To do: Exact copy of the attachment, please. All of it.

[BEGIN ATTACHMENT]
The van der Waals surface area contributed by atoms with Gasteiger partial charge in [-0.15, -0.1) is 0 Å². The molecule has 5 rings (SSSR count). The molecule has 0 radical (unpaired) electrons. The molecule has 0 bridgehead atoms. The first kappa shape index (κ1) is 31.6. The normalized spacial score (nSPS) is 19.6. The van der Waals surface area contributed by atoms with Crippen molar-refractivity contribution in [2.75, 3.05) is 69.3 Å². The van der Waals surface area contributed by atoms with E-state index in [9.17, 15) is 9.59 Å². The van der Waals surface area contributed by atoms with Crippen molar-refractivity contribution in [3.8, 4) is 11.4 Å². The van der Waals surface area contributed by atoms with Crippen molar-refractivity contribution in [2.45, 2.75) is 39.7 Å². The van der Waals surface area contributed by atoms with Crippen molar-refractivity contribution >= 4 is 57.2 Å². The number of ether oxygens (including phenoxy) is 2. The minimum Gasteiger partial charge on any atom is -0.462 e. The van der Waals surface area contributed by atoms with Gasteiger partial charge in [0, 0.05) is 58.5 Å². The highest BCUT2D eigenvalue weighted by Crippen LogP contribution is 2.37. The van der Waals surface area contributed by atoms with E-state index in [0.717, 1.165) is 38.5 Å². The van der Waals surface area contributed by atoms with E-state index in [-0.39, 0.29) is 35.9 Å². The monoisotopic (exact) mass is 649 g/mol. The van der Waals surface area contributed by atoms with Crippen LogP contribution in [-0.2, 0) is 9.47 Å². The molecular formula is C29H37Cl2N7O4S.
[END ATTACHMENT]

The van der Waals surface area contributed by atoms with Gasteiger partial charge in [-0.15, -0.1) is 0 Å². The molecule has 5 rings (SSSR count). The molecule has 0 radical (unpaired) electrons. The molecule has 0 bridgehead atoms. The first kappa shape index (κ1) is 31.6. The normalized spacial score (nSPS) is 19.6. The van der Waals surface area contributed by atoms with Crippen molar-refractivity contribution in [2.75, 3.05) is 69.3 Å². The van der Waals surface area contributed by atoms with E-state index in [9.17, 15) is 9.59 Å². The van der Waals surface area contributed by atoms with Crippen molar-refractivity contribution in [3.8, 4) is 11.4 Å². The van der Waals surface area contributed by atoms with Crippen molar-refractivity contribution in [2.45, 2.75) is 39.7 Å². The van der Waals surface area contributed by atoms with Crippen molar-refractivity contribution >= 4 is 57.2 Å². The number of ether oxygens (including phenoxy) is 2. The minimum Gasteiger partial charge on any atom is -0.462 e. The van der Waals surface area contributed by atoms with Gasteiger partial charge in [0, 0.05) is 58.5 Å². The highest BCUT2D eigenvalue weighted by Crippen LogP contribution is 2.37. The van der Waals surface area contributed by atoms with E-state index in [0.717, 1.165) is 38.5 Å². The van der Waals surface area contributed by atoms with E-state index in [-0.39, 0.29) is 35.9 Å². The monoisotopic (exact) mass is 649 g/mol. The van der Waals surface area contributed by atoms with Crippen LogP contribution in [-0.2, 0) is 9.47 Å². The molecular formula is C29H37Cl2N7O4S.